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REMEMBER THIS: Tattooing came to Barrie after Second World War (4 photos)

Up until 1960s, most tattoo talk in Barrie either referred to military displays of music and marching, or inking of pets and livestock as a means of identification

The recent rise in popularity of tattoos has been so rapid that most people easily remember when expressing yourself with this permanent form of body art was mostly looked down upon.

Currently, on average, a quarter of adult Canadians now have a tattoo of some sort.

Up until the 1960s, though, most talk of tattooing in Barrie either referred to a much-anticipated military display of music and marching, or to the inking of pets or livestock as a means of identification.

References to body tattoos were usually of the negative variety. Mentions of tattoos in the Barrie newspapers of the 20th century were mainly attached to descriptions of wanted criminals or of the unidentified victims of violent crime. This added to the belief that anyone with ink must be from an unsavoury crowd.

It was against this backdrop that Robert Venet Hughson sought a business licence from the Town of Barrie in September 1948. He wanted to open a tattoo parlour on Elizabeth Street, but, as the Barrie Examiner reported, the initial response from the local powers that be was less than favourable.

“Several members of council indicated that they were not anxious to have any person tattooing in Barrie. The clerk was instructed to prepare a bylaw to license tattooing establishments and there was an indication that a high fee would be stipulated.”

Robert Hughson had one thing going for him and that was timing. This was the era just after the Second World War and there was a feeling that everything should be done to help military veterans get back on their feet and to patronize any businesses they might start. Robert Hughson was a returned soldier.

Not only was he an ex-serviceman but he was trained in tattooing by another serviceman, a professional nicknamed Sharp. Afterwards, Hughson rode a bicycle from one military camp to another across England and tattooed some 1,000 overseas soldiers.

He began his craft as an amateur in Toronto and then took his trade on the road to the Calgary Stampede and to the summer crowds at Wasaga Beach. When he turned professional, he was only the seventh tattoo artist in Canada to do so.

It would have been very difficult for Barrie town council to turn down this former soldier, a married man with a nine-year-old daughter.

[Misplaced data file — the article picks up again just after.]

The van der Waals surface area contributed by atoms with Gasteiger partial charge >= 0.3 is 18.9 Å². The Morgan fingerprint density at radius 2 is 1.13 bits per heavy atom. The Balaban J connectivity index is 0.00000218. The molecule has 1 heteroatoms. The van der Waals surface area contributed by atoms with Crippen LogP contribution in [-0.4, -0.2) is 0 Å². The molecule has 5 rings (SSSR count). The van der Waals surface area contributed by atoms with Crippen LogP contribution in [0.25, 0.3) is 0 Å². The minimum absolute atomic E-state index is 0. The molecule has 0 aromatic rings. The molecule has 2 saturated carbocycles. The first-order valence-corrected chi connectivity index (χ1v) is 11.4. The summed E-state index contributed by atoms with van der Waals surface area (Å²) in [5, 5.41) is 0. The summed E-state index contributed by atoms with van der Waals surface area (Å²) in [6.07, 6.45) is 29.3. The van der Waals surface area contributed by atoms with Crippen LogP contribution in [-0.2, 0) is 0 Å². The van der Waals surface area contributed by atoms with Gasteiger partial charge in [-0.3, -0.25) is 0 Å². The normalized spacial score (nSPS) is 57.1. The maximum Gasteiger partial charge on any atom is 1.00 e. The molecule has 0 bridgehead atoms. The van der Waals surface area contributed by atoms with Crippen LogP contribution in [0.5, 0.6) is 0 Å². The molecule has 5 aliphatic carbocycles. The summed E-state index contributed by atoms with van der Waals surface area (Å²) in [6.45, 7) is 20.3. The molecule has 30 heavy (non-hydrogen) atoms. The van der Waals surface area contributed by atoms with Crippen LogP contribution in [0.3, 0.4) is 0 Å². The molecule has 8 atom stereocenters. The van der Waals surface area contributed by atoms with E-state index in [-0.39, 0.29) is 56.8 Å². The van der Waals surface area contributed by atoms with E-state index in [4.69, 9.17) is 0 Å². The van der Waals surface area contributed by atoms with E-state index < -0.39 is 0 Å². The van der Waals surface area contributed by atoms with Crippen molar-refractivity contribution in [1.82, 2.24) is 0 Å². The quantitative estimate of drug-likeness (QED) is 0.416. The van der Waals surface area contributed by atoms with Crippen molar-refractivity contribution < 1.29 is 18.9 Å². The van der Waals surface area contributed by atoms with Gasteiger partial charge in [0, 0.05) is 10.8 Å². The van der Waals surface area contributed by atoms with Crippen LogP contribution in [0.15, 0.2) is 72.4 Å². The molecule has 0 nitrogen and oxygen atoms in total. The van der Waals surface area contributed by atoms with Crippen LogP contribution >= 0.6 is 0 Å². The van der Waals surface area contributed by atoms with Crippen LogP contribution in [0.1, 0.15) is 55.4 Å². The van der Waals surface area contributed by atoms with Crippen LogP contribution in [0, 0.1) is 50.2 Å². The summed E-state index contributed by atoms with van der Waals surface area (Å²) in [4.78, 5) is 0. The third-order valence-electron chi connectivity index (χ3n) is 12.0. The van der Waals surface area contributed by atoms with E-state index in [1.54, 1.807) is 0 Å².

They didn’t.

Robert Hughson got his wish and started what was likely the first professional tattoo parlour in Barrie.

He lived and worked from 82 Elizabeth St., a place that he assured would be the site of a respectably run business. He invited anyone to come and watch him at work if they liked.

One year later, the Hughson parlour was featured in a front-page article in the Barrie Examiner. Perhaps, his unique art form was still a bit of a mysterious thing to the people of Barrie.

Hughson told the reporter that his tattoos were all of his own creation. He had some 200 designs ready to go: birds, snakes, daggers, lighthouses, crests, religious motifs, you name it. He could handle anything from “a neat little anchor” to “a full-grown tiger complete with stripes.”

Tattoos of “Mother,” “Death Before Dishonor” or tropical scenes were the favourites. His customers were almost entirely male but not all. They also included some well-to-do clients and at least one military chaplain.

The reporter was curious. Doesn’t it hurt? No, said Hughson, but it might burn just a little. He kept some smelling salts on hand just in case, though.

The fee at the time was $10 an hour and it generally took Robert Hughson 20 minutes to produce a tattoo. His largest project had been an elaborate crucifix that was completed over four sessions of 90 minute each.

Hughson still had the original electric tattoo needle given to him by his mentor, Sharp, but it sat on a shelf as Hughson had designed his own custom set up. His inks were imported in powder form and mixed in the shop.

When asked what was to come next, Robert Hughson shared that he was making plans with a client to tattoo a large Lord’s Supper image on a man’s chest.

He added that he had a hero. Albert ‘Speed’ Robinson of Vancouver was a legendary figure in the world of tattoo arts at the time and Robert Hughson aspired to be just as good as him some day.

Each week, the Barrie Historical Archive provides BarrieToday readers with a glimpse of the city’s past. This unique column features photos and stories from years gone by and is sure to appeal to the historian in each of us.